Someone once asked this question on the social news aggregation site, Reddit: “What did you find out about your deceased friend or relative while going through their stuff?”
One user, VIPERsssss, left a heartfelt comment regarding the passing of his wife: “My wife left incredibly loving statements about me in her diary. I still haven’t been able to get through reading the whole thing, but I did flip to the back and found where she wrote, ‘I knew you’d look back here. Thank you for slumming it with me all these years.’ For the record, I’ve never ‘slummed’ a day in my life.”
The passing of a loved one is one of the hardest parts of life any of us has to go through. Your life won’t feel the same after they’re gone, like something’s missing. Friends and family will often gather together to mourn and celebrate the deceased. Oftentimes you’ll learn things about a loved one you didn’t know beforehand. Because of this, it can be a very enlightening experience.
The Legacies Of Donors
When tasked with going through the belongings of a loved one, people inevitably encounter information they didn’t know. Working for a nonprofit gives you the opportunity to contribute to the legacies of your donors. So it’s important to know if one of them passes. One (self-serving) reason is it’s a waste of time and money to try to steward a relationship of someone who has left this world.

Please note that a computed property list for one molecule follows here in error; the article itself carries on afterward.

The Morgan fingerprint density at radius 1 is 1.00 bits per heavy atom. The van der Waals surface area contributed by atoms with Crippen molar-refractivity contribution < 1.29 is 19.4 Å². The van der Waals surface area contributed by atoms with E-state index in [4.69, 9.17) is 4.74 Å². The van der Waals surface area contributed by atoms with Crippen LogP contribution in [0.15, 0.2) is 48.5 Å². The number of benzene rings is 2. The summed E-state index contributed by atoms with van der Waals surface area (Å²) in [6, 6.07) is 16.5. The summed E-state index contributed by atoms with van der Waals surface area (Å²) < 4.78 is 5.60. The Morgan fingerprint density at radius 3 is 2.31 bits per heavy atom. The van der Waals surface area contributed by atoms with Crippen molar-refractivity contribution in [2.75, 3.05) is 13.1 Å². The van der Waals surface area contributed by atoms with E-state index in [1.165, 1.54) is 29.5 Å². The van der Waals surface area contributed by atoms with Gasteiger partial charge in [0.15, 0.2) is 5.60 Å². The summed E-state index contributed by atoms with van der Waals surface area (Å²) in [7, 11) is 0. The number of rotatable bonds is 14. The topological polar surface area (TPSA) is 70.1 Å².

A better, and more fulfilling, reason is that identifying a deceased donor provides the opportunity to contact their relatives and let them know how that person contributed to your organization. They’ll learn their loved one did what they could to make a difference in the world, so that gesture can make a lasting impact.
Create a personal letter with details about the projects and services your nonprofit provided during the time your donor participated. Share what would not have been possible without donors like them.
Suppression services compare the names and addresses of individuals in your donor database against public records of deceased individuals. They provide deceased dates which allows you to identify deceased constituents and mark them as such in your database. Paying for these services is worth the investment.
Connecting with the donor’s loved ones gives you the chance to steward a relationship with people who may believe in the same causes. I’m not advocating engaging with relatives of the deceased in order to foster new donors. If you’re working with a nonprofit, chances are you want to make a difference in the world. This is your chance to contribute to a legacy and to make families happier. If these people become more aware of your organization, that’s an indirect bonus of reaching out.
Websites like Melissa’s Suppression Services exist to provide ways to thin out your mailing lists so only those you desire to contact remain. But note that we are not affiliated with this website. So I recommend doing some research to find the service that best suits your needs.
To take advantage of a suppression service, you need a reliable database. Consider one that will allow you to thoroughly and successfully manage your donors, such as Aplos Donor Management Software.